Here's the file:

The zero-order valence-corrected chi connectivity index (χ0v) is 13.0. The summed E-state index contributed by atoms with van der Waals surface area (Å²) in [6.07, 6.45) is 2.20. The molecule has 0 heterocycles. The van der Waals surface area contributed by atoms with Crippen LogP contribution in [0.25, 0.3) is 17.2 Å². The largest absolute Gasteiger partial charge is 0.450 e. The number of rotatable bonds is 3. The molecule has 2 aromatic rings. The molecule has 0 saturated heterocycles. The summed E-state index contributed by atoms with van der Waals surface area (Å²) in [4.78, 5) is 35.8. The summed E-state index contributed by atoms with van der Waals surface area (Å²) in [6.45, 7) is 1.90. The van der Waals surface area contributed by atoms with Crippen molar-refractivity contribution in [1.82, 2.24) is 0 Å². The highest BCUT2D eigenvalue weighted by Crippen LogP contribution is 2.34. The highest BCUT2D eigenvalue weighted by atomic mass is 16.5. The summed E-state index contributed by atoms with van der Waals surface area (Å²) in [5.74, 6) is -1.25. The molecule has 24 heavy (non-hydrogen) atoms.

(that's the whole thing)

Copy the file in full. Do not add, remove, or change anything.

The zero-order valence-corrected chi connectivity index (χ0v) is 13.0. The summed E-state index contributed by atoms with van der Waals surface area (Å²) in [6.07, 6.45) is 2.20. The molecule has 0 heterocycles. The van der Waals surface area contributed by atoms with Crippen LogP contribution in [0.25, 0.3) is 17.2 Å². The largest absolute Gasteiger partial charge is 0.450 e. The number of rotatable bonds is 3. The molecule has 2 aromatic rings. The molecule has 0 saturated heterocycles. The summed E-state index contributed by atoms with van der Waals surface area (Å²) in [4.78, 5) is 35.8. The summed E-state index contributed by atoms with van der Waals surface area (Å²) in [6.45, 7) is 1.90. The van der Waals surface area contributed by atoms with Crippen molar-refractivity contribution in [1.82, 2.24) is 0 Å². The highest BCUT2D eigenvalue weighted by Crippen LogP contribution is 2.34. The highest BCUT2D eigenvalue weighted by atomic mass is 16.5. The summed E-state index contributed by atoms with van der Waals surface area (Å²) in [5.74, 6) is -1.25. The molecule has 24 heavy (non-hydrogen) atoms.